The particles that some physicists think have travelled faster than light are going to be put to the test by a U.S. government agency; it hopes to disprove the findings, which defy accepted physics and hint at the possibility of time travel.
Fermilab, a U.S. Department of Energy laboratory in Chicago, Ill., which has definitely not been sent from the future, is set to test the European results, which claim that some neutrino particles have travelled faster than light, in theory arriving before they set off.
Last week, scientists at CERN in Switzerland, which also operates the Large Hadron Collider, said they had measured particles travelling faster than the speed of light, which is impossible under Eintein's theory of relativity.
In an attempt to measure the speed of the neutrinos again, the Fermilab team will be using similar equipment -- called MINOS -- used in 2007 to conduct the same experiment.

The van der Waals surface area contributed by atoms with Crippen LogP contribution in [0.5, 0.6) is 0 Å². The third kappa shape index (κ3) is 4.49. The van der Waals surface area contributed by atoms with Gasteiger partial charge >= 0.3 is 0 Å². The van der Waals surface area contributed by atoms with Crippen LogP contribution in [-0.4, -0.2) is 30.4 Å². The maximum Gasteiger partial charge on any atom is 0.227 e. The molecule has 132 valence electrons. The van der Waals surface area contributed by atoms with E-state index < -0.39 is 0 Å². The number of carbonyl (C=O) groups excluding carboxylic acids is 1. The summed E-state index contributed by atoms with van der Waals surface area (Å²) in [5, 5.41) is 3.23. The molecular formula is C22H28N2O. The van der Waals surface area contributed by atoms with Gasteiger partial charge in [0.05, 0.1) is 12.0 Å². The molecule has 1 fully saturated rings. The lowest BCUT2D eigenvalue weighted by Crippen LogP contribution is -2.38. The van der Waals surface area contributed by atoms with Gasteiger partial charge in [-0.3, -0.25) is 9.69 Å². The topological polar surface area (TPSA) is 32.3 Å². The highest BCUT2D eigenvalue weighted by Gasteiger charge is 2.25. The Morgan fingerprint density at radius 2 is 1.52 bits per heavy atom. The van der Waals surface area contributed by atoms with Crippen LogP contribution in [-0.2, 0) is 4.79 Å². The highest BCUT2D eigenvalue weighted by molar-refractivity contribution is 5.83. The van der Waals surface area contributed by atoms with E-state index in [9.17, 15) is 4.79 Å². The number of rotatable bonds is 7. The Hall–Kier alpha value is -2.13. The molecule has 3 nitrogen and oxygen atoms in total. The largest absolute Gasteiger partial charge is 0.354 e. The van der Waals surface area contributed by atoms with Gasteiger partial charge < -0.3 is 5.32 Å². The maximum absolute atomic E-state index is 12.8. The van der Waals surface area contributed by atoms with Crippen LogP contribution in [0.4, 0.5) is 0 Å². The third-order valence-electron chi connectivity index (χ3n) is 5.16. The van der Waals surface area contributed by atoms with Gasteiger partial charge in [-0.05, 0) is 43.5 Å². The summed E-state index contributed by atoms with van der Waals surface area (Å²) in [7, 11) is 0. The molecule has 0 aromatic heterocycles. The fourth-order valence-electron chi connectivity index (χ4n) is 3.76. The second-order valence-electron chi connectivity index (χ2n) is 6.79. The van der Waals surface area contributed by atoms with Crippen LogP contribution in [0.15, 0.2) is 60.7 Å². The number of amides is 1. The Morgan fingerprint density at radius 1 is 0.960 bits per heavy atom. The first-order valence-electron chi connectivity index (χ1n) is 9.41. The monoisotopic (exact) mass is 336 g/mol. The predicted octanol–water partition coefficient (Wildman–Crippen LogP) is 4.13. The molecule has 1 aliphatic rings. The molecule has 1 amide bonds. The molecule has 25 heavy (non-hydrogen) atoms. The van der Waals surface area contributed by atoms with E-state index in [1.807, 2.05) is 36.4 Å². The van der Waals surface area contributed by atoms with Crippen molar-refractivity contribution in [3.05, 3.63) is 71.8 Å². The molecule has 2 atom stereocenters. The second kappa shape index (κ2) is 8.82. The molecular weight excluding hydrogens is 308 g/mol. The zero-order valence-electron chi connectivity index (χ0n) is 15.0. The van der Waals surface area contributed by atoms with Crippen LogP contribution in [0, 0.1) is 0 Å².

"We're updating the [MINOS] to measure more precisely the time that it takes the neutrinos to travel from Fermilab to the detector in Minnesota," a spokesperson said.
The laboratory will also be taking new data next year in an attempt to be in a better position to confirm or refute the findings the OPERA project reported last week.
Dr Jonathan Carroll wrote on The Conversation Web site: "Time travel seems to be the go-to topic when faster-than-light particles are mentioned, but don't hold out hope for a TARDIS just yet. The much more likely scenario is that the analysis has overlooked some seemingly insignificant but critical aspect, and that re-analysis will lead to a very good agreement with the speed of light."
"Should that be the case, the follow-up press release will no doubt refer to the 'Phantom of the OPERA,'" Carroll quipped.